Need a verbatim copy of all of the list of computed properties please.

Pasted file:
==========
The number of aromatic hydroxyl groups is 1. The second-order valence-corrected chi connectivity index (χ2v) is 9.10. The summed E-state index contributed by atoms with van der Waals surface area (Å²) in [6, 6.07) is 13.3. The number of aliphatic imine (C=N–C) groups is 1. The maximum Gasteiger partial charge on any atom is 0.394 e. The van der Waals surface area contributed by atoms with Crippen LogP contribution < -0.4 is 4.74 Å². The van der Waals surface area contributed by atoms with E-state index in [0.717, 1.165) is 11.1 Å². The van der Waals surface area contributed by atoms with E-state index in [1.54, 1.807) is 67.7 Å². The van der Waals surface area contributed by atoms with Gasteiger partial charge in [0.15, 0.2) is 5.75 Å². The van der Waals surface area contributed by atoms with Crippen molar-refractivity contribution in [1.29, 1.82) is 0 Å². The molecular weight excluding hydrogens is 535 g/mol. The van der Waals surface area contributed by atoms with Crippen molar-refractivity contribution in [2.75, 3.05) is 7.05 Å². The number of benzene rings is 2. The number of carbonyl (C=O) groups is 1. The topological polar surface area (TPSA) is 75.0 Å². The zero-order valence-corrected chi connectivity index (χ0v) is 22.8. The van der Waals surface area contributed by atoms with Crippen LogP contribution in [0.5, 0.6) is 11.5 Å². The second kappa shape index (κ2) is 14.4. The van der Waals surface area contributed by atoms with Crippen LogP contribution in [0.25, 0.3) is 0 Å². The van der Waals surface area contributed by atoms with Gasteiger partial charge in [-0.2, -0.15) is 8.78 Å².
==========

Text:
The number of aromatic hydroxyl groups is 1. The second-order valence-corrected chi connectivity index (χ2v) is 9.10. The summed E-state index contributed by atoms with van der Waals surface area (Å²) in [6, 6.07) is 13.3. The number of aliphatic imine (C=N–C) groups is 1. The maximum Gasteiger partial charge on any atom is 0.394 e. The van der Waals surface area contributed by atoms with Crippen LogP contribution < -0.4 is 4.74 Å². The van der Waals surface area contributed by atoms with E-state index in [0.717, 1.165) is 11.1 Å². The van der Waals surface area contributed by atoms with E-state index in [1.54, 1.807) is 67.7 Å². The van der Waals surface area contributed by atoms with Gasteiger partial charge in [0.15, 0.2) is 5.75 Å². The van der Waals surface area contributed by atoms with Crippen molar-refractivity contribution in [1.29, 1.82) is 0 Å². The molecular weight excluding hydrogens is 535 g/mol. The van der Waals surface area contributed by atoms with Crippen molar-refractivity contribution in [2.75, 3.05) is 7.05 Å². The number of benzene rings is 2. The number of carbonyl (C=O) groups is 1. The topological polar surface area (TPSA) is 75.0 Å². The zero-order valence-corrected chi connectivity index (χ0v) is 22.8. The van der Waals surface area contributed by atoms with Crippen LogP contribution in [0.5, 0.6) is 11.5 Å². The second kappa shape index (κ2) is 14.4. The van der Waals surface area contributed by atoms with Crippen LogP contribution in [0.25, 0.3) is 0 Å². The van der Waals surface area contributed by atoms with Gasteiger partial charge in [-0.2, -0.15) is 8.78 Å².